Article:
So far, more than 6 million kilometres of roads, railways or canals crisscross Europe. In the coming years, this figure is expected to increase considerably in Europe and beyond. Globally, by 2050, 25 million kilometres of new roads and 335,000 kilometres of new railways, will be created to support economic development, mobilising colossal investments estimated at between 3,500 and 4,000 billion dollars per year.
But land use changes induced by extremely dense transport infrastructures, supported by continuous development, contribute directly or indirectly to the deterioration of ecosystems.
Europe must therefore implement innovative and sustainable solutions as quickly as possible to halt the loss of biodiversity and strengthen its resilience by developing nature-based solutions capable of helping to face the challenges that are multiplying and intertwining: floods, droughts, invasive species, etc.
To respond to some of these major challenges, Europe has funded the BISON project, which aims to establish a strategic agenda mobilising not only the research and innovation community but also institutional and private stakeholders to create a transport sector that fully integrates biodiversity into its sustainable development objectives.
After two and a half years of work, the BISON project is coming to an end. BISON has mobilised more than 45 partners from 16 countries, as well as a large number of experts and international organisations sharing the same needs and objectives: to make transport infrastructure sustainable.
At this press conference, the main results of the BISON project will be presented as well as their possible implementation in the road and rail sectors:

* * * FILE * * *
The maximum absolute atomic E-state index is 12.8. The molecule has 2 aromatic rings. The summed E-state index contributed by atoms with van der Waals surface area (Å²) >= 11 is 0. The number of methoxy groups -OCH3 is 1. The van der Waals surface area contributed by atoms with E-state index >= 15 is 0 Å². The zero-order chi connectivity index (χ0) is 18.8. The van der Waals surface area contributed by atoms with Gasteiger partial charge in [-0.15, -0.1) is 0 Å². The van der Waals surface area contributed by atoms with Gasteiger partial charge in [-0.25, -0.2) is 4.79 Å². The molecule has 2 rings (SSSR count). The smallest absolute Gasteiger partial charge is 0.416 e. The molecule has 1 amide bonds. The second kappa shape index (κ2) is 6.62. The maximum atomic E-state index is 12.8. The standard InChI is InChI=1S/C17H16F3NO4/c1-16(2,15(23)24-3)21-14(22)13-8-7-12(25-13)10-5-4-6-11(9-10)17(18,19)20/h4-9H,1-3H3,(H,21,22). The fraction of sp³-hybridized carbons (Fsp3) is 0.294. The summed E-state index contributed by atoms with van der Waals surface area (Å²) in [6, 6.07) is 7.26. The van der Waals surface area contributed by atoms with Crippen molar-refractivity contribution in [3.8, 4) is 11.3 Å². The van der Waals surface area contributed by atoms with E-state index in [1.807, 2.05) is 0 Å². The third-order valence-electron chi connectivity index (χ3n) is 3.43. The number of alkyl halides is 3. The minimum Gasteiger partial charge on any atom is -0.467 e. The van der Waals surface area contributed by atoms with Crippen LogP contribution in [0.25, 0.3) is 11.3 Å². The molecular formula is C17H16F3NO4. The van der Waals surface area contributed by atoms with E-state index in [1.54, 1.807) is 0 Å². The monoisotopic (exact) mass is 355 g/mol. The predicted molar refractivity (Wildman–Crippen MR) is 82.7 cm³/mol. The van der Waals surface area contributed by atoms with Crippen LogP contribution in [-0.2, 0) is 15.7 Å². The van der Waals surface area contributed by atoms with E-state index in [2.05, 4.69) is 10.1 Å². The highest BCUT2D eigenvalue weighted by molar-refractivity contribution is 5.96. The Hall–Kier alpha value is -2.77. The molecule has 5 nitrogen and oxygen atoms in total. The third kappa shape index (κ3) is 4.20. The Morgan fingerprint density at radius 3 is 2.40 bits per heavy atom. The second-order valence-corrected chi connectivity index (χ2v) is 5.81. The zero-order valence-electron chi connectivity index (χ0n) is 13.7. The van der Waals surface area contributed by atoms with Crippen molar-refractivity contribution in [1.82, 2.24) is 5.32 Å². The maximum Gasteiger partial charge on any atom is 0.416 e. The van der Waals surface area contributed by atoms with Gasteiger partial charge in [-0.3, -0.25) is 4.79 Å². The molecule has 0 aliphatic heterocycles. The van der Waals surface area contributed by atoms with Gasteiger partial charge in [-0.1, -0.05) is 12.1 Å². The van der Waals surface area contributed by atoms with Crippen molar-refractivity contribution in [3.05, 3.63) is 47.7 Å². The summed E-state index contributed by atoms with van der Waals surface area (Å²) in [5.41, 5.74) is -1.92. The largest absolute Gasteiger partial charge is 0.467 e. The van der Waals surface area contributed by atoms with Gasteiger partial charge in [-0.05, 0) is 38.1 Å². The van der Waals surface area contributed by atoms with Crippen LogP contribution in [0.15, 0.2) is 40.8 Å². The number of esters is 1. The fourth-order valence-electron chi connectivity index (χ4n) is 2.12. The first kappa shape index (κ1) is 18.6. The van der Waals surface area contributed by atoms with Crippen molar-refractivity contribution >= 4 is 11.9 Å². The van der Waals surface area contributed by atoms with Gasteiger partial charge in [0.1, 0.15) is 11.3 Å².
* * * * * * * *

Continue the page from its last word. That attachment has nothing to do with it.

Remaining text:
- Thierry Goger, FEHRL Secretary-General
- Although transport infrastructure is one of the main causes of biodiversity decline in the world, there are few spaces for connection and dialogue between mobility and biodiversity protection issues. However, aware of the complexity of these challenges, many initiatives are emerging simultaneously in Europe and beyond. What role should Research and Innovation play in supporting real transformative change? How can we best help operational actors to integrate potentially contradictory recommendations? What tools should investment banks have at their disposal to ensure sustainable investments at the scale of the huge transport projects already underway? These are the questions that this presentation will answer based on the BISON results.
- Sylvain Moulherat, CEO and Scientific Director at TerrOïko, technical representative of the French Union for Ecological Engineering (UPGE)
- In a world faced with global changes such as global warming, profound geopolitical upheaval, or the collapse of biodiversity, predicting what the future of biodiversity integration in the transport system might look like is a real challenge. However, the BISON project has done just that by guiding and prioritising the EU’s future RDI needs to protect biodiversity through four scenarios of how the transport system might function in 2050. Thanks to these scenarios and the associated recommendations, the ecological engineering sector, particularly in France, is preparing for the future to meet the growing demands and contribute to the development of sustainable transport infrastructures.
- Lucie Anderton, Head of sustainability at UIC, International Union of railways
- How can railways promote ecological connectivity and conservation, not only as an effective means of transport to combat climate change, but also as green corridors for wildlife? Lucie Anderton will address these challenges and present inspiring success stories from around the world and case studies to promote thriving habitats for flora and fauna. Her reflections are intended to encourage transport stakeholders to take on our common responsibility to safeguard the planet’s priceless natural heritage, and to encourage them to grasp the importance of the global vision of the harmonious coexistence of transport and biodiversity conservation.
- Patrick Mallejacq, PIARC Secretary General
- The BISON project has complemented the work of the experts of PIARC, the World Road Association, and helped them better understand the impact of roads and road transport on wildlife habitats and their interconnections and identify measures to mitigate the effects of barriers on wildlife. Mr Patrick Mallejacq will present the steps that the World Road Association will take to share their recommendations with road administrations and road operators from their 125 member countries.